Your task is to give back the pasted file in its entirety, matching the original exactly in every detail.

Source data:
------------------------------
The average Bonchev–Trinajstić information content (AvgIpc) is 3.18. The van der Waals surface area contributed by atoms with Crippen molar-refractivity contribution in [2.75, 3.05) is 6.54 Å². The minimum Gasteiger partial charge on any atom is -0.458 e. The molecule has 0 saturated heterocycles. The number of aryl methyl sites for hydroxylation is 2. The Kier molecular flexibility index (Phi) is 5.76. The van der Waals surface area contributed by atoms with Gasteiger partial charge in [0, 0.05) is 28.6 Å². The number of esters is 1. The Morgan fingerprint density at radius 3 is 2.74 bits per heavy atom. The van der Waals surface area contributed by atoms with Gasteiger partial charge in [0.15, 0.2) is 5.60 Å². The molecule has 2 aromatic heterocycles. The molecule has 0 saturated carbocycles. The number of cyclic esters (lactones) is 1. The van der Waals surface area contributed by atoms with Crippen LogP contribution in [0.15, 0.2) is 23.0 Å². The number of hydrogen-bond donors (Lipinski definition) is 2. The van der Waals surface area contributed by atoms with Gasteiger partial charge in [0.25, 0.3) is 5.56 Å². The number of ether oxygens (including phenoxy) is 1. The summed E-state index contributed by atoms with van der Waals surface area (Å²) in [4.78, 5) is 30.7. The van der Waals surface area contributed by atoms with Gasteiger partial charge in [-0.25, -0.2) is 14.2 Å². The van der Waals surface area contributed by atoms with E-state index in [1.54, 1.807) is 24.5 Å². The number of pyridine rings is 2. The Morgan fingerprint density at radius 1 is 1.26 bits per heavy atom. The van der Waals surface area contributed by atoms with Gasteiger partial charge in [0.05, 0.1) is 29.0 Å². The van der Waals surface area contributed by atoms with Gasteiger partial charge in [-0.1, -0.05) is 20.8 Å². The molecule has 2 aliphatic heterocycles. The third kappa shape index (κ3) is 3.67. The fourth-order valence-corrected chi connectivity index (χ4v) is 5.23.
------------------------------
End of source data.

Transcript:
The average Bonchev–Trinajstić information content (AvgIpc) is 3.18. The van der Waals surface area contributed by atoms with Crippen molar-refractivity contribution in [2.75, 3.05) is 6.54 Å². The minimum Gasteiger partial charge on any atom is -0.458 e. The molecule has 0 saturated heterocycles. The number of aryl methyl sites for hydroxylation is 2. The Kier molecular flexibility index (Phi) is 5.76. The van der Waals surface area contributed by atoms with Gasteiger partial charge in [0, 0.05) is 28.6 Å². The number of esters is 1. The Morgan fingerprint density at radius 3 is 2.74 bits per heavy atom. The van der Waals surface area contributed by atoms with Gasteiger partial charge in [0.15, 0.2) is 5.60 Å². The molecule has 2 aromatic heterocycles. The molecule has 0 saturated carbocycles. The number of cyclic esters (lactones) is 1. The van der Waals surface area contributed by atoms with Crippen LogP contribution in [0.15, 0.2) is 23.0 Å². The number of hydrogen-bond donors (Lipinski definition) is 2. The van der Waals surface area contributed by atoms with Gasteiger partial charge in [0.25, 0.3) is 5.56 Å². The number of ether oxygens (including phenoxy) is 1. The summed E-state index contributed by atoms with van der Waals surface area (Å²) in [4.78, 5) is 30.7. The van der Waals surface area contributed by atoms with Gasteiger partial charge in [-0.25, -0.2) is 14.2 Å². The van der Waals surface area contributed by atoms with E-state index in [1.54, 1.807) is 24.5 Å². The number of pyridine rings is 2. The Morgan fingerprint density at radius 1 is 1.26 bits per heavy atom. The van der Waals surface area contributed by atoms with Gasteiger partial charge in [0.05, 0.1) is 29.0 Å². The van der Waals surface area contributed by atoms with Gasteiger partial charge in [-0.1, -0.05) is 20.8 Å². The molecule has 2 aliphatic heterocycles. The third kappa shape index (κ3) is 3.67. The fourth-order valence-corrected chi connectivity index (χ4v) is 5.23.